private-public-hybrid-cloud	|	Photo Courtesy of of the companies benefiting from public cloud services today are small businesses with few IT assets, according to a recent blog post on the Forbes Magazine website. The post cites a study of 260 Amazon Web Services customers. It revealed that 53 percent of companies using the service have 50 or fewer employees, while large organizations (10,000 or more employees) represent only four percent.

It’s great that so many small businesses are benefiting from cloud computing. Few small businesses, however, understand the differences between public clouds, private clouds and hybrid clouds. Let’s take a step back and clarify the differences between them.

  1. Public cloud: A public cloud uses the Internet to connect customers and services, providing relatively easy, inexpensive access to storage and software. This option might work best for companies without an IT staff. It’s secure, but you’re not the one managing that security.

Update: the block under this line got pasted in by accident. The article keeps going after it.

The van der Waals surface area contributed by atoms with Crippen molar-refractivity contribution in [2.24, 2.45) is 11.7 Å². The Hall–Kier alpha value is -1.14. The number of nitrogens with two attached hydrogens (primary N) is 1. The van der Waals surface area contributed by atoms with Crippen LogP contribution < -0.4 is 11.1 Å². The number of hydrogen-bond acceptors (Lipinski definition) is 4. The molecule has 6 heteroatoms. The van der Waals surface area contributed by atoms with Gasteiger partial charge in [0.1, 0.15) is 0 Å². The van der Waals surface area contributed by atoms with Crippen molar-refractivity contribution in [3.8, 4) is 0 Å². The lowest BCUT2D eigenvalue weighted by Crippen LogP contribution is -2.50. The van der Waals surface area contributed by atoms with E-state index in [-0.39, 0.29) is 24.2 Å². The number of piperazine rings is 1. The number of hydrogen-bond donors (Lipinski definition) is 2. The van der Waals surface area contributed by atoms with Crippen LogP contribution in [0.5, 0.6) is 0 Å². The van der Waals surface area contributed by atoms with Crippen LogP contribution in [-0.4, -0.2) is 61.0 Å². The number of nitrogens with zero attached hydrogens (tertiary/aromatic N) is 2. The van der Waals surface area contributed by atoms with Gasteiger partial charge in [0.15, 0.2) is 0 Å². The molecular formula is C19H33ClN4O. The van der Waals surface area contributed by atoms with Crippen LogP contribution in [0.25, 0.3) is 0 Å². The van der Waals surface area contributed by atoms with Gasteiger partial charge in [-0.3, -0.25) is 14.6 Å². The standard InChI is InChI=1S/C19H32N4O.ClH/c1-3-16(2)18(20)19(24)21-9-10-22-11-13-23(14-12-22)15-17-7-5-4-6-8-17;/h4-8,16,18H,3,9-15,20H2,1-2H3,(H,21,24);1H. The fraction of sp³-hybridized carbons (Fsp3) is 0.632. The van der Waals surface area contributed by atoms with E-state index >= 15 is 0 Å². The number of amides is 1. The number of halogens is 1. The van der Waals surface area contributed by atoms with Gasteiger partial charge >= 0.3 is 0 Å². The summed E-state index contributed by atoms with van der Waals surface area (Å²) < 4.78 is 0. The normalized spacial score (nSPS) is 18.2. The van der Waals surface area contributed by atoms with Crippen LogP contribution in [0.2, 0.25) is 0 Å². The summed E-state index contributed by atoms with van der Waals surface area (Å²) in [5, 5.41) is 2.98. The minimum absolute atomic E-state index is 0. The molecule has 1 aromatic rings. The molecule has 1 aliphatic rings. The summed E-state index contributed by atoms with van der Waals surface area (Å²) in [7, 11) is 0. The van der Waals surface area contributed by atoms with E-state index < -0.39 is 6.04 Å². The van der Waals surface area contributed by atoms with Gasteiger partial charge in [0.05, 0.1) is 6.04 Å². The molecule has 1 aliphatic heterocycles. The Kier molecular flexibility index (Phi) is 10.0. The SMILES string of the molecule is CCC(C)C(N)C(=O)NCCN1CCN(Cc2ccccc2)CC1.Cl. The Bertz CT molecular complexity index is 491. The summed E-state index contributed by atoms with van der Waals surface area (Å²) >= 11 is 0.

2. Private cloud: Rather than going through the public Internet, private cloud services use a private network to restrict access to information, providing greater control and security. The value of that security depends on the type of business you have. The additional expense of using and maintaining a private network may be a sound investment for companies protecting large amounts of confidential data in rigorous regulatory environments, such as legal, health care or financial services.
  3. Hybrid cloud: A hybrid cloud infrastructure uses a blend of public and private environments. Larger organizations may find that selectively deploying public and private clouds within their systems helps them gain the advantages of each. For example, a company might choose to archive less-critical data with a public cloud service, reducing storage and maintenance costs. It might also use a private network to maximize the security of mission-critical data, such as trade secrets and confidential customer information.

What type of cloud services does your small business use? What would you recommend to others? Share your thoughts below!

 Soure: Forbes Magazine, March 2013